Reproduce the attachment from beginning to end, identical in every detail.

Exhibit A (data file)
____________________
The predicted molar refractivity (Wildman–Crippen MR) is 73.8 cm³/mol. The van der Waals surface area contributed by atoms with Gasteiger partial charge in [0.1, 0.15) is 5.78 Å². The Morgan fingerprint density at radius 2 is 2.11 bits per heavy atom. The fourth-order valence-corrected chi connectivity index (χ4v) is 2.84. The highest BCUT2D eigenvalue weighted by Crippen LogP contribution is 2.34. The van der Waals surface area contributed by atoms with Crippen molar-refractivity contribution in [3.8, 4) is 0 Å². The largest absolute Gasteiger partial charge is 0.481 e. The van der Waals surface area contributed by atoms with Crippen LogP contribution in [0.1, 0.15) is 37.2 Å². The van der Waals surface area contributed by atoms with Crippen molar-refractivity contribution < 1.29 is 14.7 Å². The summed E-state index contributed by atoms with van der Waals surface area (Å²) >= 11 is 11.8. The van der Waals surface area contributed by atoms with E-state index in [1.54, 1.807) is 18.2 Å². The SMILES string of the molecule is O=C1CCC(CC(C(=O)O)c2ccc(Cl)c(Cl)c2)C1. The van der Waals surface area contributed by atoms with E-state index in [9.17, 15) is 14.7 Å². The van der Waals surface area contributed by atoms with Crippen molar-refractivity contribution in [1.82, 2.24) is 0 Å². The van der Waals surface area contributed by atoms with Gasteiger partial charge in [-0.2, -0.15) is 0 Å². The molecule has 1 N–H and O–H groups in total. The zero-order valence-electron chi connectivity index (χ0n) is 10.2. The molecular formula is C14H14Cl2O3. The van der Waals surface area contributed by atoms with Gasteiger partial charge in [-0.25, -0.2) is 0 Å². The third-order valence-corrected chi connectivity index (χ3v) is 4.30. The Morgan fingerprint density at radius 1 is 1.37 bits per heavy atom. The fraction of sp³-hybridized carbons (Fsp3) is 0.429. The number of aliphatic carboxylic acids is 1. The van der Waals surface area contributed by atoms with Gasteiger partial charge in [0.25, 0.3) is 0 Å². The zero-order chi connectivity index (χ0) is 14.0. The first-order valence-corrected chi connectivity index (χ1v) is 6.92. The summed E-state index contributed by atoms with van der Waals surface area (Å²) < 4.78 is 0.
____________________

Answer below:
The predicted molar refractivity (Wildman–Crippen MR) is 73.8 cm³/mol. The van der Waals surface area contributed by atoms with Gasteiger partial charge in [0.1, 0.15) is 5.78 Å². The Morgan fingerprint density at radius 2 is 2.11 bits per heavy atom. The fourth-order valence-corrected chi connectivity index (χ4v) is 2.84. The highest BCUT2D eigenvalue weighted by Crippen LogP contribution is 2.34. The van der Waals surface area contributed by atoms with Crippen molar-refractivity contribution in [3.8, 4) is 0 Å². The largest absolute Gasteiger partial charge is 0.481 e. The van der Waals surface area contributed by atoms with Crippen LogP contribution in [0.1, 0.15) is 37.2 Å². The van der Waals surface area contributed by atoms with Crippen molar-refractivity contribution < 1.29 is 14.7 Å². The summed E-state index contributed by atoms with van der Waals surface area (Å²) >= 11 is 11.8. The van der Waals surface area contributed by atoms with E-state index in [1.54, 1.807) is 18.2 Å². The SMILES string of the molecule is O=C1CCC(CC(C(=O)O)c2ccc(Cl)c(Cl)c2)C1. The van der Waals surface area contributed by atoms with E-state index in [9.17, 15) is 14.7 Å². The van der Waals surface area contributed by atoms with Crippen molar-refractivity contribution in [1.82, 2.24) is 0 Å². The van der Waals surface area contributed by atoms with Gasteiger partial charge in [-0.2, -0.15) is 0 Å². The molecule has 1 N–H and O–H groups in total. The zero-order valence-electron chi connectivity index (χ0n) is 10.2. The molecular formula is C14H14Cl2O3. The van der Waals surface area contributed by atoms with Gasteiger partial charge in [-0.25, -0.2) is 0 Å². The third-order valence-corrected chi connectivity index (χ3v) is 4.30. The Morgan fingerprint density at radius 1 is 1.37 bits per heavy atom. The fraction of sp³-hybridized carbons (Fsp3) is 0.429. The number of aliphatic carboxylic acids is 1. The van der Waals surface area contributed by atoms with Gasteiger partial charge in [0.25, 0.3) is 0 Å². The zero-order chi connectivity index (χ0) is 14.0. The first-order valence-corrected chi connectivity index (χ1v) is 6.92. The summed E-state index contributed by atoms with van der Waals surface area (Å²) < 4.78 is 0.